Julia SolisMichigan Theatre
Michigan Theatre (2009), taken by German photographer Julia Solis in Detroit, exemplifies the symbiosis between ruin and regeneration. Designed in 1925, the Michigan Theatre was planned as the crown jewel of a new business district in the midwestern capital. “It is beyond the dreams of loveliness,” wrote the Detroit Free Press in 1926 when the “magnificent” building opened to the public. By the 1970s, however, the theater had fallen into disrepair. “Vandalism and damage to the structure are so great that it is more feasible to demolish it than to attempt reconstruction,” concluded one writer in 1976. When further study revealed that razing the Michigan would compromise the adjoining office building, the property owners devised an unorthodox solution befitting Motor City: they transformed the theater into a parking garage, complete with a ticket booth, four-story lobby, and an Italianate painted ceiling.
Solis has remarked that growing up in Germany, in a landscape still scarred by World War II, seeded her fascination with the residues of the industrial age. She has photographed the relics of the automobile era in Detroit since 2005, and urban architecture that boasts some element of decay. The decomposition of swimming pools, subway tunnels, and rudimentary shelters barely built to last in the first place recur throughout her oeuvre. The appeal of her images confirms Andreas Huyssen’s observation that “[w]e are nostalgic for the ruins of modernity”—the monuments of industrial society that once held the promise of an alternative future, and now testify to the necessity of ruins to rebuild. (LH)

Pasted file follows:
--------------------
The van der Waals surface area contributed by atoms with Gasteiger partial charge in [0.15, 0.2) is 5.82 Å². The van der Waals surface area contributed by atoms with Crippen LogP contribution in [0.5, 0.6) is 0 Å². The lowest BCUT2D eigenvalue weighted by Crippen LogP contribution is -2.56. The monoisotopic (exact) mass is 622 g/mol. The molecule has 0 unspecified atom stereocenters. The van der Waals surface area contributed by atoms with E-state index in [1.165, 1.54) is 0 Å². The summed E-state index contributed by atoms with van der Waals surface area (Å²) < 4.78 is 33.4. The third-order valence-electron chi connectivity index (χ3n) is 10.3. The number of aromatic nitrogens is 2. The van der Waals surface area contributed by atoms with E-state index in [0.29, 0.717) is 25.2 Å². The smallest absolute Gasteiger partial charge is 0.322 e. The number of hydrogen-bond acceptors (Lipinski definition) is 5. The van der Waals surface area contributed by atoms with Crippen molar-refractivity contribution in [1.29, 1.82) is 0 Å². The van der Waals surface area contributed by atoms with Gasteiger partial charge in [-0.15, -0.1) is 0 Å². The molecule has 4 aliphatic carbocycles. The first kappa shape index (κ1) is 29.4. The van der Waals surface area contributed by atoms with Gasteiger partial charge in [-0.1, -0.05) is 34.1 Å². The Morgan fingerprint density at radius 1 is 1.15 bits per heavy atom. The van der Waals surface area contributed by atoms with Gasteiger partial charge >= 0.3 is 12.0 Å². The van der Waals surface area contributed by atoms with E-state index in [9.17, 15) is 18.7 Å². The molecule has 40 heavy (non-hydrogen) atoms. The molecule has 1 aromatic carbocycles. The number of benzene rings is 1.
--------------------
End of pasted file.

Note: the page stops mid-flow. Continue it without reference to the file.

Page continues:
About the artist
Born and raised in Germany, Julia Solis studied at the University of California, Los Angeles before moving to New York, where she assembled the Brooklyn-based artist group Dark Passage in 1998. In 2002 she founded Ars Subterranea, exhibiting underground art in a literal underground setting. (Ars Subterranea later morphed into the nonprofit arts group Seafoam Palace.) Her work focuses on the decay of cities and subterranean environments: abandoned theaters and ruined civic spaces, coal mines, catacombs, and bunkers. She is a fellow of the New York Foundation for the Arts and a recipient of the Kathy Acker Award in photography. Her books include Capsule Out of Time: An Industrial Relic in West Virginia (2019), New York Underground: The Anatomy of a City (2007), and Stages of Decay (2013). Solis lives and works in Detroit.